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With: Michel Piccoli, Adriana Asti, Julien Bertheau, Jean Rochefort, Jean-Claude Brialy, Monica Vitti
Written by: Luis Bunuel, Jean-Claude Carriere
Directed by: Luis Bunuel
MPAA Rating: NR
Language: French with English subtitles
Running Time: 104
Date: 09/10/1974

The Phantom of Liberty (1974)

4 Stars (out of 4)

Toilet Humor

By Jeffrey M. Anderson

The key scene in Luis Bunuel's The Phantom of Liberty is the one that takes place at a dinner party. Guests gather around the table, pull down their pants and sit on toilets. They talk, rifle through magazines andotherwise engage in casual conversation. One guest rises, politely excuses himself and shyly asks for the dining room. Once inside, he shuts the door and begins eating.

That's really funny, and in the joke, Bunuel asks why we perform one bodily function with great dignity in public and another with shame in private. As humans, our beliefs and behavior are utterly arbitrary. And so the phantom swoops down to demonstrate.

The Phantom of Liberty famously takes place, like Richard Linklater's Slacker after it, in a world of many characters. Characters appear in a scene together, and the camera follows one of the supporting players off to another scene, where he or she is now the star. And on and on. The first scene takes place during the Napoleonic Wars; it's a full costume piece that involves moving statues and some serious nose thumbing at religion. Suddenly a narrator's voice appears and the whole thing has taken place inside a book, read on a park bench by a nanny.

Other episodes involve a sniper, a "lost" little girl who is actually right there in the room all the time, gambling and smoking priests, an affair between a young man and an elderly woman (presumably his aunt?), S&M and a man supposedly impersonating a police inspector.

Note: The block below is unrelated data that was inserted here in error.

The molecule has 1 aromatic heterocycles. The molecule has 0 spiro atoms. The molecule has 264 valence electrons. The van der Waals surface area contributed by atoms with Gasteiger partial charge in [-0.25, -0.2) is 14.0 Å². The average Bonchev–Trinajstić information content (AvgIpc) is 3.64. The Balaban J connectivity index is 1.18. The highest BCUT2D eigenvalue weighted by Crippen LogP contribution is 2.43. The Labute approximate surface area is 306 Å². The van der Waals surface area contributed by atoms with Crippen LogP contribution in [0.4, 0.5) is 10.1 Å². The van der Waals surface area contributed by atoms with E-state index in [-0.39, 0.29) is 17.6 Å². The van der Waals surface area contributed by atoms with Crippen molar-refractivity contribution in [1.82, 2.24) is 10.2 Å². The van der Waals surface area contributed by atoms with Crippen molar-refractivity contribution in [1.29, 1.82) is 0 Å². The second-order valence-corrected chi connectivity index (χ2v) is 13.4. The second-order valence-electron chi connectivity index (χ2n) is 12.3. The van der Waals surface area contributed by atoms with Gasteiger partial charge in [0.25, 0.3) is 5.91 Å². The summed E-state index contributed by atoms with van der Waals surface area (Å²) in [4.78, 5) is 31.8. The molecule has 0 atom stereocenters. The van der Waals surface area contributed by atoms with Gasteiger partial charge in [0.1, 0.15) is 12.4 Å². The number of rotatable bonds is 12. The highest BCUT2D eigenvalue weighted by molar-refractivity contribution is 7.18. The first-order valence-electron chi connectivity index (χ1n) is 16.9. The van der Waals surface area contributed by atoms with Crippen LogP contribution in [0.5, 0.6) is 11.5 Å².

It would be one thing to praise The Phantom of Liberty as a hilarious slab of anarchy, but we're dealing with an artist at the peak of his powers, at age 74. Many film directors either stop working by that age, or they fall into a kind of thoughtful melancholy. Born at the turn of the 20th Century, Bunuel kept refining his edge, all the way up until his death in 1983.

It's helpful to remember that this director's career did not begin in earnest until he was 50 years old, with Los Olvidados. His subsequent, chaotic low-budget films angered many and pleased even more. But it wasn't until he met French producer Serge Silberman that he was able to finish his career in France with a string of terrific films, the final three of which would rank among his greatest masterpieces: The Discreet Charm of the Bourgeoisie (1972), The Phantom of Liberty and That Obscure Object of Desire (1977).

Bunuel had developed a particular style of bringing his characters into rooms, and of wryly cutting and incorporating off-screen information and sound, that just kept getting better. The Phantom of Liberty moves with great confidence and comfort. Odd that such a wicked film should feel comfortable, but there you have it. That's Bunuel.

The Criterion Collection has released The Phantom of Liberty as the third title in their Bunuel DVD library, and it's a keeper. The best feature is the 32-page booklet with an essay by Gary Indiana and an interview with Bunuel. Otherwise, we get a video introduction by screenwriter Jean-Claude Carriere and the theatrical trailer.

In 2020, Criterion released a three-disc Blu-ray box set, Three Films by Luis Buñuel.

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